Friday, 19 March 2010

100,000 Visits - Now It's Your Turn

Dear Constant Reader,

Today, just over a year since this Blog went live, I have reached the 100,000 mark! 100,000 visits to my blog. I accept that most of the hits are from Mrs RRD, but still, that's a whole heap of people who now know about BASICS, who previously had never heard of us. I look at the map of where visits have come from, and I am astounded at the interest from so many different countries.

My life has changed so much, as a result of this blog. I have found an outlet, a way of expressing myself, that I never had before. I have joined and become part of a community, the blogging world, and been accepted by it. I have "met" and made new friends. I have a new name, and so have my wife and children.

There was always a purpose in writing this blog - to raise the profile of BASICS-London, and try and get as many people as possible to be aware of who we are and what we do. But now we move into Stage Two, and this is where you come in.

BASICS-London is a charity. It costs a lot of money to put a doctor on the street, and every penny comes from donations. The doctors themselves get no payment for the work they do, and pay for the extra fuel, insurance and wear-and-tear on the vehicle out of their own pockets.
Each doctor needs blue light driver training (£1000), modifications to their car (£1500), personal protective equipment for themselves (£1200) and the necessary medical equipment to save lives (over £10,000). All of the doctors currently on the road have the first 2, most cadge some form of protective equipment, and few have all the necessary equipment needed. There are currently 15 active doctors in London and the surrounding regions. Many more are standing in the wings, waiting to be trained and equipped.

You may have noticed a new button on the top right of this Website, entitled "Donate". Press it. Give something, anything. There are about 250 visits per day. If every one of those visits paid £2, then, in 2 days we would be able to get another doctor trained on blue lights. In a week, I could have him equipped and ready to go. If you pay more, it will happen sooner.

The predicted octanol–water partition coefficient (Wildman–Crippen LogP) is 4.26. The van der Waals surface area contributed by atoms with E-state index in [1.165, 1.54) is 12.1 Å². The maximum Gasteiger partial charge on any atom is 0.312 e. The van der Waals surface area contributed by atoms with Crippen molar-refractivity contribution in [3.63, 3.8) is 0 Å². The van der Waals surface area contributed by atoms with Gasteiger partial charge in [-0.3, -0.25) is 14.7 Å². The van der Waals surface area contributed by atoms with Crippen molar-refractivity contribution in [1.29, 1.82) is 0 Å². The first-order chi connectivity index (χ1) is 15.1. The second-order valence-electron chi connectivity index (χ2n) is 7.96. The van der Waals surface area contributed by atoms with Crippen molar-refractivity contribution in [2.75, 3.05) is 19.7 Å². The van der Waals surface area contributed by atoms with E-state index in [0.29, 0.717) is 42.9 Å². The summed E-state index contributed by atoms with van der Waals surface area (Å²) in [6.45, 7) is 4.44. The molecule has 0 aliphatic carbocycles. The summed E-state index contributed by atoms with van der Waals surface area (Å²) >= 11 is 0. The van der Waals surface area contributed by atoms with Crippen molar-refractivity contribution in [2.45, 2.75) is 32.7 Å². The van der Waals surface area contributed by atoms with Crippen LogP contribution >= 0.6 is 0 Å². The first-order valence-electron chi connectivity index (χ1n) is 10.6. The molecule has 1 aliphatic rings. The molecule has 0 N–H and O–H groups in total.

This is a legitimate request. We are a Registered Charity (look us up on the Charities Commission website -, Number 1002819). Your payment is securely sent direct to the Charity's bank - I will have no individual access to any funds coming in. I will keep you informed of how much is being raised.

For my part, please watch this space, as I will be telling you about some exciting ways in which I will be trying to raise some more money for BASICS-London.

Thank you



  1. Sorry, can't donate as I live in Scotland and we have had BASICS for some time - they would beat me over the head with a portable ventilator if I donated to a London(English) based charity. Keep up the good work, but I still think you need to slow down and not answer calls on your annual leave.

  2. Wow! Thank you to all of you who have ALREADY hit that donate button. Every donation, large or small, will go towards helping the victims of trauma or serious illness. GrumpyRN, I wouldn't want you to get hit over the head, but this isn't just for Londoners. I have already had a donation from Australia, and I'm not going there on a Shout - "Erm, thank you control, I'll just book my flights, and be there day after tomorrow!"

    Keep it coming!!

  3. Linking now. congrats on 100,000 and good luck on getting everyone what they need!
    You certainly are a positive voice in support of the BASICS program.


  4. I did my part to publicize BASICS-London here Hey UK Readers. I'm in California but I know I have some UK readers.

  5. Thank you very much for the plug, Liz!!

  6. Hello, I am a foreigner, an Eastern-European and I read your blog regulary with great joy. All the stories are just amazing and I have already told many people about it. So, congratulations Doc and please do keep up the good job! I will also be happy to donate a few pounds to help BASICS running, however I am a bit surprised that NHS does not support it and doc have to volunteer. Even in my country there are specialist doctors (oxyologists,intensive therapists) who only work on ambulances full-time. Why do you think this is? Obviously there is great need to have that service here as well!! Thank you RRD!

  7. A great blog, which I have been following with interest! I had only ever heard about BASICS in passing before, and now know a lot more about them. While not in a position to donate at the moment (what with having very little money) your blog has instead had the effect of really interesting me in the life of the BASICS doctor. As a medical student, who knows where my life will take me, but you may have started off the recruitment of another BASICS volunteer!

  8. This comment has been removed by the author.

  9. You have a great blog RRD and I'm sure it will become a great platform for your fund-raising efforts. I'm going to link this out to my twitter followers. I wish your program all the best.

  10. I donated ten pounds. I don't know how much that is in the UK. Suppose I'll have to wait for my statement to find out if I'm a cheapskate or a philanthropist.

    Congratulations on 100,000!

  11. How do you feel about nurses working in pre-hospital care? I have been an ED senior nurse in the past, am old enough to have undertaken the ATNC (adavanced trauma nursing course) - which involved passing the medics ATLS. I have passed the PHEC and am an APLS and ALS instructor and currently working in primry care. However my local Basics scheme - Suffolk Accident Rescue Service, will not consider me joining them.